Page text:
this page into a dynamic center for helping shape and motivate the
growing student-farm movement! Check
out the page now.
Speaking of discussion forums …
As many of you have pointed out to us, we now have two “talk”
sections—and it’s a little confusing. Sorry for the
confusion. Evolution is a messy, glorious thing. But now we have
a solution: The TALK page that appears in the green navigation bar
at the top of each page now features the new, more active forums
we’ve been creating—the new farmer forums, the no-till
forums, and now the farming for credit forum and a general topics
forum for anyone who wants to chat about any other topic of relevance
to New Farm readers. The old talk section will still be available
for those who use it, but will eventually be phased out, so we urge
you to use the other forums that are now available—and suggest
other forums you think are needed. The new forums are easier to
use, and don’t require a cumbersome login. Click
here to check out the forums on the new TALK page.
There are some pretty amazing new entries now on these forums.
As an example, check out the conversation called “Film/TV
writer seeks info from new farmer” in the Daily
Journal section of the New Farmer Forum. Further down
in the conversation, you’ll find Eric Deci’s incredible
story of his long, long journey home to farming in Western New York,
and his eloquent defense of rural life.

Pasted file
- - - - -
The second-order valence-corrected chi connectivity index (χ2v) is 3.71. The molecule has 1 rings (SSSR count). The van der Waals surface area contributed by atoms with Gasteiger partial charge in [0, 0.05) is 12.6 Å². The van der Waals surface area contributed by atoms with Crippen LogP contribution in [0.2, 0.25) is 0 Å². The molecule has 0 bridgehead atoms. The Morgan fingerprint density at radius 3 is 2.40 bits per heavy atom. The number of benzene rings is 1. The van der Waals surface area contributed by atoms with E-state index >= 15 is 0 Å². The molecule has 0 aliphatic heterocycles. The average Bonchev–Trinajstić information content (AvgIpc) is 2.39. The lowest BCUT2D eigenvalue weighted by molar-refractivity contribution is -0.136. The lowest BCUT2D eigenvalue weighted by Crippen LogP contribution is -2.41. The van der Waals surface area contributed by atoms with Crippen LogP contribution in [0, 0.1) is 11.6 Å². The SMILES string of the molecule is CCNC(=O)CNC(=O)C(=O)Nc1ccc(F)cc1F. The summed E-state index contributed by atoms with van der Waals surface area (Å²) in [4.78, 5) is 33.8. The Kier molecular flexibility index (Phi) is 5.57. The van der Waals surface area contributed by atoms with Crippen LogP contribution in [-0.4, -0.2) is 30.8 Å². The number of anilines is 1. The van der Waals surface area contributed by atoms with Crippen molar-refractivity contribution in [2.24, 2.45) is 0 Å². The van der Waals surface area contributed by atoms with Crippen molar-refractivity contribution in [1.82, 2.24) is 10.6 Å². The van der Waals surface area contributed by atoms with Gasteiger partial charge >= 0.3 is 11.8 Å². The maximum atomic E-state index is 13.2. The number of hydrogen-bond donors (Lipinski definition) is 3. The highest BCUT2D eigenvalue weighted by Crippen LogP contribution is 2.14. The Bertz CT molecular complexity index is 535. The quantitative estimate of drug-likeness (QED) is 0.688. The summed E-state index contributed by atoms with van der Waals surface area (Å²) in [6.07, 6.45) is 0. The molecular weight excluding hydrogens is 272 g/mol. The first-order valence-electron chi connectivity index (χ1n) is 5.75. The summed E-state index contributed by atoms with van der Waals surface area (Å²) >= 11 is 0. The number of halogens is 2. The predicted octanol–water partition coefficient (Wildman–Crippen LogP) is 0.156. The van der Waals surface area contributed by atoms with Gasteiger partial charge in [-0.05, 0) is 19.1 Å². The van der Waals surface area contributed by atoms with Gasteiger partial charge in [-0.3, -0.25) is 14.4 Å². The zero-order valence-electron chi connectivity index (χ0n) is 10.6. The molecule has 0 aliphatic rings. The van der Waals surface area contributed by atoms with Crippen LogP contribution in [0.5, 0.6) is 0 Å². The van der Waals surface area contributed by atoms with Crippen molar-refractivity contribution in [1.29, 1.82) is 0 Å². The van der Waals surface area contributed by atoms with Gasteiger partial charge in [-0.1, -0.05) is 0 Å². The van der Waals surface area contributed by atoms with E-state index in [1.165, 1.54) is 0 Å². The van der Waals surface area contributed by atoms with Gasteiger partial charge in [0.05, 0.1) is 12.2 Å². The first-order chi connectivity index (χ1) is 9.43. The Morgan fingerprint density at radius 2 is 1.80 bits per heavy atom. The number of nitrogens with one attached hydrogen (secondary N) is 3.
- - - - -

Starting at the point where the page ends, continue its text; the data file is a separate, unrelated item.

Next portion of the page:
And the Grassroots OPX is off! It's
still early for a lot of markets, but we have prices this week from
12 of our intrepid grassroots reporters in 11 states: CA, WI, OR,
AR, DC, OK, OH, WA, ME, NY, NJ. It's our biggest launch to date!
Amanda, our Grassroots OPX coordinator, has heard back from many
other reporters with June opening dates for their markets, so we
should see quite a bit of building starting early next month. Check
them out now.
The vagaries of the melting pot.
America is a big, diverse place, but apparently
not big enough to make room for Andy Griffin's beloved hot chili
peppers in his weekly CSA baskets. Apparently the customers just
don't like them. As Andy writes, "Subscription farming is a
balancing act between the expectations of a heterogeneous community
of subscribers and the limitations the local environment puts on
crops and farming practices." Sounds like Andy's biggest limits
still come from his customers' tastes. And the antipathy to chili
peppers just shocks me. Like Andy, I have a passion for hot peppers,
and I'm lucky enough to live near a short, energetic plain Mennonite
farmer with an even greater passion for chili peppers. He raises
over 200 varieties from around the world, and each variety has its
story, which he'll be happy to tell you if you've got the time.
here to read more about Andy's balancing act over the
Chris Hill, Executive Editor
Ain't she a beauty!
And there's more of 'em where she came from.
See at left for more on our "Rollers
I'd like that with mustard ...
When Washington potato farmer Dale Gies went looking for a cover
crop that would not only improve soil quality but also reduce disease,
he settled on mustard.
See below for more.
Thinking outside the pot
Andy Griffin's biggest challenge is meeting the diverse needs of
his 900 CSA families. And the greatest sorrow? No one seems to care
for his beloved chili peppers.
See at left for more.
Incubator farm hatches
In the heart of the heavily monocropped Salinas Valley, where dirt
is worth its weight in gold, one of the country's most successful
incubator farms gives farm workers access to land, resources, knowledge
See below for more.